Cahill, Thomas (2010). The Gifts of the Jews: How a Tribe of Desert Nomads Changed the Way Everyone Thinks and Feels (Hinges of History) (Kindle Locations 94-106). Anchor. Kindle Edition.

Without the idea of a world of reason, order, and justice, there would be no liberty.

The first city

Jerusalem, capital city of ancient Israel, though thousands of years in the past, is with us still. Not just in the modern state, but in the moral foundation upon which the American experiment rests. Russell Kirk says, “We cannot well understand order and disorder in America today, or elsewhere in the world, unless we know something of the beliefs and the experiences of the Hebrew people in a remote land and a remote time.” He further says that while our political history owes only a little to the Israelites, “Nevertheless, the American moral order cold not have come into existence at all, had it not been for the legacy left by Israel.”

John Adams wrote similar sentiments in a letter to F. A Vanderkemp in February of 1809:

The two most powerful, active, and enterprising nations that ever existed are now contending with us. The two nations, to whom mankind are under more obligations for the progress of science and civilization than to any others, except the Hebrews. This consideration affects me more than the danger from either or both. I excepted the Hebrews, for in spite of Bolingbroke and Voltaire, I will insist that the Hebrews have done more to civilize men than any other nation. If I were an atheist, and believed in blind eternal fate, I should still believe that fate had ordained the Jews to be the most essential instrument for civilizing the nations. If I were an atheist of the other sect, who believe or pretend to believe that all is ordered by chance, I should believe that chance had ordered the Jews to preserve and propagate to all mankind the doctrine of a supreme, intelligent, wise, almighty sovereign of the universe, which I believe to be the great essential principle of all morality, and consequently of all civilization.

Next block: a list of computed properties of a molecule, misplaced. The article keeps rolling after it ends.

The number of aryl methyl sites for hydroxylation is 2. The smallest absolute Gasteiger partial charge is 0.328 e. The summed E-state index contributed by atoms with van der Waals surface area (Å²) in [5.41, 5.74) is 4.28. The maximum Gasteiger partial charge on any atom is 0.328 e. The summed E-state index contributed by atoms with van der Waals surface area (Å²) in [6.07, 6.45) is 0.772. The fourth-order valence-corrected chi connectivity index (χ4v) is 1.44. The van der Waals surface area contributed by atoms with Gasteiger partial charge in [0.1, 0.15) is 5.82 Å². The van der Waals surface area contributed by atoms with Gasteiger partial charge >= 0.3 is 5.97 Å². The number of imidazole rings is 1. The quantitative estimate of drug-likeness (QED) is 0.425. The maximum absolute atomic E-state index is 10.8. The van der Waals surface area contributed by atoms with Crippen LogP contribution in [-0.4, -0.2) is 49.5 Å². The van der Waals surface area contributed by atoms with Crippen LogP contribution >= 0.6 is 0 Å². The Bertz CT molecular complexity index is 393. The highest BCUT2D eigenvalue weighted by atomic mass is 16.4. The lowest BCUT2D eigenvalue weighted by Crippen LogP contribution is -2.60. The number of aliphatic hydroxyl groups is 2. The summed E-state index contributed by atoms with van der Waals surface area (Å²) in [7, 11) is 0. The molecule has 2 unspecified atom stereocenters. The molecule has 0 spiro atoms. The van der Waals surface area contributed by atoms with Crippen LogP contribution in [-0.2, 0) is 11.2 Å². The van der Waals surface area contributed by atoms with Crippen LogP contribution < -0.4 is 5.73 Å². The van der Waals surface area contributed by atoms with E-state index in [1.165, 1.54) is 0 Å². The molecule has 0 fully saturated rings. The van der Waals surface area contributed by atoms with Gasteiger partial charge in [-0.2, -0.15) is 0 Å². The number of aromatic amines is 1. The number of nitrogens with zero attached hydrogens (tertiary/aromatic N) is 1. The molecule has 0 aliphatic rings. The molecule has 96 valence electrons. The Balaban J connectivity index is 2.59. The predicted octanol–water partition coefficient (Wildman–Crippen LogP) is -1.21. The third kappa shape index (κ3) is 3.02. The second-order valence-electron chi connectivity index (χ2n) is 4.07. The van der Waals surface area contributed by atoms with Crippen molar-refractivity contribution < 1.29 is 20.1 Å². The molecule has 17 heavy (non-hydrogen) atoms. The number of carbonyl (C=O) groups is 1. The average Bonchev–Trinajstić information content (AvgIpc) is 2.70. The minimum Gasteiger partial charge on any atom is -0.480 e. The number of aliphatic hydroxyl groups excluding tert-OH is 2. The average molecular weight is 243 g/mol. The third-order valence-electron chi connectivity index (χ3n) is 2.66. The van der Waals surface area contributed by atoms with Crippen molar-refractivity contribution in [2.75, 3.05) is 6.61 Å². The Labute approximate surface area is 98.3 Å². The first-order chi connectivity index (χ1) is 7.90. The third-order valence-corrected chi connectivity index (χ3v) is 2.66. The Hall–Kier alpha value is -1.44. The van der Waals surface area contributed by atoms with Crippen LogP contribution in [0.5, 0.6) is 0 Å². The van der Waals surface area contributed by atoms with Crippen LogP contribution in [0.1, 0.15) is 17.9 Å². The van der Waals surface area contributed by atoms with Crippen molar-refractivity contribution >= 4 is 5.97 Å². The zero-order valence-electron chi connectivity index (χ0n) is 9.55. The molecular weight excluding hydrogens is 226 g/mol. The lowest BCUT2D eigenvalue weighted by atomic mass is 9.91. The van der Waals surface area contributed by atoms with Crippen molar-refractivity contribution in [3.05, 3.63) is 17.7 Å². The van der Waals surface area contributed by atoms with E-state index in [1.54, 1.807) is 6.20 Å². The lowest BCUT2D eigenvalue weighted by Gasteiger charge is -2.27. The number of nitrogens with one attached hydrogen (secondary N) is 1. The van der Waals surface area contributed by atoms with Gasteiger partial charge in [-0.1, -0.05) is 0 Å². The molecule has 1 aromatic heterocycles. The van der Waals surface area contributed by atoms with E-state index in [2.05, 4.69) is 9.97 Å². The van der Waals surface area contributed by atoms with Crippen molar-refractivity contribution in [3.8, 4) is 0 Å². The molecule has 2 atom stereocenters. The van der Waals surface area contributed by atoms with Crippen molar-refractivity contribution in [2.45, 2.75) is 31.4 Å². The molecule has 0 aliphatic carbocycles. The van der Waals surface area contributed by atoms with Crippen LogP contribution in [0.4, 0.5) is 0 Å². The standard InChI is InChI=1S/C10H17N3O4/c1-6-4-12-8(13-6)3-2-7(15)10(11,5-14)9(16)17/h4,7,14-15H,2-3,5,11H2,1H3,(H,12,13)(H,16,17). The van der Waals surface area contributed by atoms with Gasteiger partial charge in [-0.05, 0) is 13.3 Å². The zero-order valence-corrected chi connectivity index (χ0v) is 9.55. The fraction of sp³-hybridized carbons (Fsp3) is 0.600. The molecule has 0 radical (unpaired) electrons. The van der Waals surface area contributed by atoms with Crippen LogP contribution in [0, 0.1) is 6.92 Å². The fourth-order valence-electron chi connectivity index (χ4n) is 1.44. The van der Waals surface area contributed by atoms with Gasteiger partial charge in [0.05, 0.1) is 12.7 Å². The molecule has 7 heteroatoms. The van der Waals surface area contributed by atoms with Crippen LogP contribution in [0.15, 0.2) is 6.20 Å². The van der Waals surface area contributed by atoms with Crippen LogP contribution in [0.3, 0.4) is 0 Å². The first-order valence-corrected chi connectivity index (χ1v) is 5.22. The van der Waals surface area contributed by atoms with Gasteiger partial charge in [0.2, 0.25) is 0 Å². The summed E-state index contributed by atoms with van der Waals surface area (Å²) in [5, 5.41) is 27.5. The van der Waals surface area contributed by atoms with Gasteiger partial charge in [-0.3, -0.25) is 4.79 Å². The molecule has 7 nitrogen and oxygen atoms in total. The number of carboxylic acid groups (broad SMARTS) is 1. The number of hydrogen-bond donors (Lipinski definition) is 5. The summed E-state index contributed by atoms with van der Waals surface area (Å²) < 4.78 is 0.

Kirk tells us that the in the realm of politics, the idea of a check on civil authority is present in the Jewish political order: the prophets were the restraint on the the kings of Israel. The covenant, the social conpact if you will, is between Jehova and the Hebrews. The human authority, whether judges, kings, or priests, were judged against their fidelity to that covenant. That idea survived numerous oppressions and the diaspora and was incorporated into our own social compact.

Many people today try to say that the founders were not religious men. This can only be done by ignoring the written record we have of the founding generation. Anyone can read the letters and speeches of men like George Washington, Sam Adams, John Adams and even Benjamin Franklin and Thomas Jefferson to find the falsness of that claim. The reason the mistake is made is that we think of religiosity in modern terms such as “born again” evangelicalism. But the religion of the colonies was actaually more Old Testament than New. “In Adam’s fall we sinned all” is the first line colonial children learned to read. John Winthrop’s City Upon a Hill sermon of 1630 and Johnathon Edward’s Sinners in the hands of an angry God of 1741two of the most famous examples of this Old Testament worldview. The fall, God’s justice, and God’s grace are all important to the development of the American notion of liberty. We are familiar with some of the ideas of ancient Greece and Rome. But America’s beginnings reach much further into the past, all the way back to God’s chosen people.